Krishna and the Gopis

Indian, Bihar Province (Indian)
Ink, pigment on paper
- : 29 1/8 x 21 3/8 in. (73.98 x 54.29 cm)
Frame : 32 3/4 x 24 7/8 in. (83.19 x 63.18 cm)
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Gift of David Kamansky and Gerald Wheaton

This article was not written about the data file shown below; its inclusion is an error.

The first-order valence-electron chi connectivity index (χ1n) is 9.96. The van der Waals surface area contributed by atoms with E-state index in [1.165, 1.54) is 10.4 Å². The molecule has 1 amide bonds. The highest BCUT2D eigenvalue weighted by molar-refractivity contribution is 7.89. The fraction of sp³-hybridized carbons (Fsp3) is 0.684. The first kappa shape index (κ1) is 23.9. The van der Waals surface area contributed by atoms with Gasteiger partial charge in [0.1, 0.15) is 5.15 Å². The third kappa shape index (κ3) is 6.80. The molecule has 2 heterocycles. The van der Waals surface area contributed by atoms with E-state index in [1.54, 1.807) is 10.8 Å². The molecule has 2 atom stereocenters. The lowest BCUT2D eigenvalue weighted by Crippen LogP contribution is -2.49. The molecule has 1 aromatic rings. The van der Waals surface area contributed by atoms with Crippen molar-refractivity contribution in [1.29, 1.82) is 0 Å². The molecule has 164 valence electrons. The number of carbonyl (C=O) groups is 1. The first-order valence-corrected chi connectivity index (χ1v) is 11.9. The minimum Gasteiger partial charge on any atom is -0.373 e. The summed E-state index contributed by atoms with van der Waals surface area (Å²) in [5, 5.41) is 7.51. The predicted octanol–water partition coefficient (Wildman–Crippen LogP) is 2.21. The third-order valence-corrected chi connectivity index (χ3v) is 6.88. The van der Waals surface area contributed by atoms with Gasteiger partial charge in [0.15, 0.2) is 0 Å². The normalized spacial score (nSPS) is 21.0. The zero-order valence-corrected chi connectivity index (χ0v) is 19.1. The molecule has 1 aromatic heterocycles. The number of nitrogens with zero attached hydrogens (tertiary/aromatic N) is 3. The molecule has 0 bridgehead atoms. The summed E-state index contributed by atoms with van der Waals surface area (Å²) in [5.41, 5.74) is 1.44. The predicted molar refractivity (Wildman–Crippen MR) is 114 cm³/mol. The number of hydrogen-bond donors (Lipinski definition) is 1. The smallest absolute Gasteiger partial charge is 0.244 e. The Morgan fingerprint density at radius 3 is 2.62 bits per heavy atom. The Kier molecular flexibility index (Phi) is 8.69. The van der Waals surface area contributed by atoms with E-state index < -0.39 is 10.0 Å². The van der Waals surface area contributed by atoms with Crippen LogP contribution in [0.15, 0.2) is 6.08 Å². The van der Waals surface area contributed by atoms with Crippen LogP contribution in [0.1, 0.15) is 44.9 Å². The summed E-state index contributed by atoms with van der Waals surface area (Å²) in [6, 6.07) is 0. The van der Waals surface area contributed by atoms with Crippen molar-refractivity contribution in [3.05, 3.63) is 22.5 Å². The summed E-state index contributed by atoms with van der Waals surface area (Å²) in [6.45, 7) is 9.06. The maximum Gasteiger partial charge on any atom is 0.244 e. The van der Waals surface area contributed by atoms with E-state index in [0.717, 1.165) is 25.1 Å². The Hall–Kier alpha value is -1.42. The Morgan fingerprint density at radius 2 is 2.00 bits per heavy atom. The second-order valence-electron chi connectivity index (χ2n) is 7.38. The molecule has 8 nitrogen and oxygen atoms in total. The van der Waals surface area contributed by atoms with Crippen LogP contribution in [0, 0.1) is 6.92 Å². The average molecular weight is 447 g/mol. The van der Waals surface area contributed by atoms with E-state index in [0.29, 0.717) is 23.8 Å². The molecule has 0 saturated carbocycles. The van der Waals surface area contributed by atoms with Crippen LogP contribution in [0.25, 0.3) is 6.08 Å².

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An avatar of Vishnu, Krishna is a major divinity in the Hindu religion. Gopis are female cowherds whose pure, unconditional love for Krishna is described in many Hindu legends. This painting depicts a story in which the blue-skinned Krishna plays his flute and dances with the gopis of Vrindavan. The painting belongs to a modern folk art tradition from the state of Bihar in northeastern India. For centuries, women of the Mithila region in Bihar painted sacred images and symbols on the walls of their houses to mark major festival days and life events such as births, weddings and deaths. These paintings were discovered by foreign art critics in the middle of the 20 th century and have since become widely admired for their stylized forms and bold color schemes.

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